Friday, December 02, 2005

Brick: A Literary Journal, Toronto

Another of the few journals I try to pick up regularly is Toronto's BRICK: A LITERARY JOURNAL. If anyone asks, yes, the journal and the press were connected at one time, with the press founded by poet Don McKay (originally under Applegarth Follies (publisher of McKay's Long Sault) (I think there might have been another name in there too), which then merged with Nairn before it became Brick Books), and the journal (originally "a journal of reviews") by Jean McKay (Don's first wife) and Stan Dragland, where they eventually merged for a while, and eventually split again.

From writing in our time: Canada's Radical Poetries in English (1957-2003) : "Began as Nairn books, edited by Stan Dragland. Don McKay became an editor and co-publisher in 1977; Truus Dragland and Jean McKay also helped with editing and production. Became Brick books in 1981 'to foster interesting, ambitious, and compelling work by Canadian poets, both new and established.'" (p 10-11).

At some point, the reins of the journal were taken over by Linda Spalding, who has been running since with Michael Ondaatje (Linda's partner) along with more recent additions Esta Spalding (Linda's daughter) and current publisher Michael Redhill (no relation), along with the even more recent Michael Helm (they should just change the name of the magazine to Michael). The press, Brick Books, publishing poetry for thirty-some years, is still run by Dragland and Don McKay, with an editorial board made up of five or so regular readers, including the two of them, as well as Jan Zwicky, Gary Draper and Barry Dempster. The day-to-day aspects of the press are run out of London, Ontario by the most lovely Kitty Lewis, Don's sister. (There, are we all caught up now?) (Though I've probably got most of that wrong; I expect I'll get a number of emails correcting me, but at least you get a rough sense of it all.)

Working a journal of reviews international in scope, the most recent issue, #76 (winter 2005) is new in my mailbox over the past week, and includes pieces by Dionne Brand (The sweet science in Toronto), Esta Spalding (An interview with David Sedaris), David Sedaris, Oliver Sacks (A friendship with Thom Gunn), August Kleinzahler (The 2005 Griffin Poetry Prize speech), Geoff Dyer (W. S. Sebald and Thomas Bernhard), Maya Jaggi (An interview with Toni Morrison), Darren Wershler-Henry (A certain type of dog), William Faulkner (Unpublished advice from the master), Fanny Howe (For Robert Creeley), Damian Rogers (Four poems), Eleanor Wachtel (An interview with Tomás Eloy Martinez) and the late Norman Levine (A letter to Brick and an early short story). Brick magazine has always served as an intelligent journal of pieces on writing and writers, an almost general-interest (literary) publication, that holds standards of interesting and compelling writing over fame, and manages to take poetry as serious as it takes fiction. The pieces by Norman Levine are a particularly compelling tribute, as publisher Redhill explains in his introductory note:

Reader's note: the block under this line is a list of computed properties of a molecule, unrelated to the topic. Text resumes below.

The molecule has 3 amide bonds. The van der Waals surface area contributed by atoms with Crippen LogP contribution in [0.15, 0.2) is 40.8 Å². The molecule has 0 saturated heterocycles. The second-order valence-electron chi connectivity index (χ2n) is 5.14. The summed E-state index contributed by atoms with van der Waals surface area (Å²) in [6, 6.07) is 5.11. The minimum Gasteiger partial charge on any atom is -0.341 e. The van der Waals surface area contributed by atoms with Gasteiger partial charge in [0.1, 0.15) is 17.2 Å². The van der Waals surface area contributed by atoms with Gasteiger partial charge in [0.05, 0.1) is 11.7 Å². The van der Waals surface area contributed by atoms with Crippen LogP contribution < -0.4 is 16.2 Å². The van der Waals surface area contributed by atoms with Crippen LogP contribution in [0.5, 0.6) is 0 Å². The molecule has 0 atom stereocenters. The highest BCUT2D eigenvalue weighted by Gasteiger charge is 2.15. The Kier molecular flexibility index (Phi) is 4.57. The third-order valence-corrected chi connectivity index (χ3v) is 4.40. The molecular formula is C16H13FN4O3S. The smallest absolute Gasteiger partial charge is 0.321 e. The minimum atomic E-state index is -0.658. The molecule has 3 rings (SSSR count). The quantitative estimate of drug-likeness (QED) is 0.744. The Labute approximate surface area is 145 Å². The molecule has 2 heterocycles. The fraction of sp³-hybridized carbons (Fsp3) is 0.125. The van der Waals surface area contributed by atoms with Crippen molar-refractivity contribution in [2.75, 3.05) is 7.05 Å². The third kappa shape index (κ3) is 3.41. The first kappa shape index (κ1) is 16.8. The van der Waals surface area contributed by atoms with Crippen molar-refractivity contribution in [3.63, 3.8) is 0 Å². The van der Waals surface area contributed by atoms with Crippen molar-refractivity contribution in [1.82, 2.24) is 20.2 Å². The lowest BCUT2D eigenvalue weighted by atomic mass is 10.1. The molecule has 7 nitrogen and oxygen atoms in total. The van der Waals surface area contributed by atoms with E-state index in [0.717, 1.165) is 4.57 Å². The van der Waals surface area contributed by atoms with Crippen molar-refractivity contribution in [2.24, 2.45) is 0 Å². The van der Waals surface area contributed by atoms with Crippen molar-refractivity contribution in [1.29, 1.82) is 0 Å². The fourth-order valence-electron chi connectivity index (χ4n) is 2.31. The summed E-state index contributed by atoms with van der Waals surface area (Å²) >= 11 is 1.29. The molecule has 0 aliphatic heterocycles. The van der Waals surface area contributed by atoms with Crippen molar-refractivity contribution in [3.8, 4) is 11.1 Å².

"As readers, we always want to do what we can to make an underappreciated writer better know, preferably in his or her lifetime. Norman Levine, the Canadian short-story writer, had always been known as a "writer's writer" but deserved much more. Two issues ago, we published a tribute to him in the form of a couple of drawings by Michael Winter. The drawings lovingly depicted houses Norman had once lived in. We sent him a couple of copies of the magazine, and on June 8, he wrote to us directly saying he had an idea: Would we like to reprint the first short story he ever wrote, something called "A Sabbath Walk," which appeared in 1956 in an Indian literary magazine? We received this letter on June 20, six days after Norman Levine died.

With the co-operation of Levine's daughter Cassie Flint, we have done just what he suggested, and we present in this issue of Brick Norman Levine's first published short story, a work that has all the hallmarks of his later writing: his sense of time and place, his grasp of human nature, and his quiet, understated style. It was the first gesture in a luminous writing career, and we hope that it will inspire our readers to seek out Norman Levine's books ― such as Canada Made Me and Champagne Barn ― and pass them around. We could not write back to him, so this is our reply, with thanks to him for the suggestion." (p 8)

What I've always admired about Brick: A Literary Journal was not only its seriousness, but its range, and its not-so-seriousness, including strange drawings and photographs, and regular pieces by apologist Cecily Möös (real or imagined, she has now apparently moved on to Denmark). The previous issue, for example, had a moving tribute to the late American poet Robert Creeley, as well as one of those irregular but most brilliant personal essays by Toronto writer Kent Nussey (when will someone be brave enough to collect all of these essays, which have been appearing in Brick here and there for years, into a collection?).

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